|Scientific Name:||Procyon pygmaeus Merriam, 1901|
|Taxonomic Notes:||Placed in Procyon pygmaeus according to Merriam (1901), Goldman (1950), Hall (1981), Lazell (1981), and Helgen and Wilson (2005). Body size and cranial characters have been sufficient to consider P. pygmaeus a separate species (Merriam 1901, Goldman 1950, Jones and Lawlor 1965). Morphometric data from McFadden (2004) and García-Vasco (2005) support the suggestion that Pygmy Raccoon is a true dwarf and a separate species. Analysis of mtDNA indicates that this species is genetically distinct from the Yucatan Peninsula P. lotor (i.e., the closest congeneric populations; McFadden et al. 2008). Helgen and Wilson (2003) considered P. pygmaeus to be the only valid taxon among the insular raccoons from the Caribbean.|
|Red List Category & Criteria:||Critically Endangered C2a(ii) ver 3.1|
|Assessor(s):||Cuarón, A.D., de Grammont, P.C. & McFadden, K.|
|Reviewer(s):||Schipper, J. & González-Maya, J.F.|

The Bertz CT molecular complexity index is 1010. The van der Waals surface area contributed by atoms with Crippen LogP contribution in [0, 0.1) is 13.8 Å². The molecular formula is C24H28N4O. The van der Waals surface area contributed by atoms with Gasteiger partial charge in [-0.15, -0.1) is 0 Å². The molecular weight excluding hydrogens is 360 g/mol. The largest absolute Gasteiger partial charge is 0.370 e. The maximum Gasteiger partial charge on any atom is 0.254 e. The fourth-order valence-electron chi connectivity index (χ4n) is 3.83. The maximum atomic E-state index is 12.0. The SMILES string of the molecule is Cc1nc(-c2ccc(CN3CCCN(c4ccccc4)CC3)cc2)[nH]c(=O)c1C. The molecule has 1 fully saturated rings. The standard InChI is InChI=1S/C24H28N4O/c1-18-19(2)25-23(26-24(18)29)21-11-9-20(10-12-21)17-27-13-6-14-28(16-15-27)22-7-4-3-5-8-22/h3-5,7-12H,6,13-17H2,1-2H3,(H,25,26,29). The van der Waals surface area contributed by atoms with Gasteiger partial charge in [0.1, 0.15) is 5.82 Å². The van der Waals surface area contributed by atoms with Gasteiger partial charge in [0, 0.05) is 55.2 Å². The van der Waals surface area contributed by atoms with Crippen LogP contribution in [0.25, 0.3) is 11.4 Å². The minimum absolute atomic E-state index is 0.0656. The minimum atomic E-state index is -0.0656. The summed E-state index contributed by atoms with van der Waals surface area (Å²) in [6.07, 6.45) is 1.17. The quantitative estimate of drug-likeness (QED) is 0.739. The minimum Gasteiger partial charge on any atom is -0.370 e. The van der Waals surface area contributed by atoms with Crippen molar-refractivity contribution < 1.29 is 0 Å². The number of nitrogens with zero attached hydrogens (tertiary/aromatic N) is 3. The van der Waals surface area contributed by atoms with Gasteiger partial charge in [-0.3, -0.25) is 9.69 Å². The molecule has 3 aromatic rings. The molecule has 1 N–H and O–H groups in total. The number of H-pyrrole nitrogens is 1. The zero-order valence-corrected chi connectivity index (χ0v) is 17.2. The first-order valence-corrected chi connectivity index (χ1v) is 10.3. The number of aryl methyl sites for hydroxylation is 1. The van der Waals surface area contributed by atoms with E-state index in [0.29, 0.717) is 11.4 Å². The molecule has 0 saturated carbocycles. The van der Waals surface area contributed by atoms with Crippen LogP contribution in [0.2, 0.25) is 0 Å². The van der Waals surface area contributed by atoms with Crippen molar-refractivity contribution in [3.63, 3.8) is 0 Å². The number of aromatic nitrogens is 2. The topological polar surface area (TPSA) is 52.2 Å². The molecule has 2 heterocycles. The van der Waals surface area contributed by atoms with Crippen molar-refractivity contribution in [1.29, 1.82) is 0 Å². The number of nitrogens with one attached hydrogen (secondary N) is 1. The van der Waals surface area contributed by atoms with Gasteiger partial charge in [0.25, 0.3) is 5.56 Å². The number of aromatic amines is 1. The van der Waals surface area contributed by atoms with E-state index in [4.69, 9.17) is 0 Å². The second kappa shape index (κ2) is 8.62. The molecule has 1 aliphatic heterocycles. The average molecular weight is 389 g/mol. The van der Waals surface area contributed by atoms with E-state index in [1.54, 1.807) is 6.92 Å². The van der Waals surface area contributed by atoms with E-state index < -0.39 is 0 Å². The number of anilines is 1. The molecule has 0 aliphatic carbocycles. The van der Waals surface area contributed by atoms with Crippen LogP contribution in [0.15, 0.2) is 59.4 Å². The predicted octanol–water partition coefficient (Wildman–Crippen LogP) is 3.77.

This species is considered to be Critically Endangered because of its small population size (confined to a single island) and population concentration: all individuals comprise only one subpopulation. Although multiple population estimates exist, the precautionary estimated typical total population size for Pygmy Raccoon in the wild is fewer than 250 mature individuals, and all research to date indicates a declining population. Although the actual number is likely to be very elastic over time (considering population fluctuations around tropical hurricanes) the overall trend is a rapid decline in mature individuals because of ongoing human encroachment (tourism, urban growth, development) into the very small remaining habitat fragments, invasive species (predators and pathogens), road expansion and the increasing magnitude and severity of hurricanes. Following is the rationale for Critically Endangered under C2a(ii)b: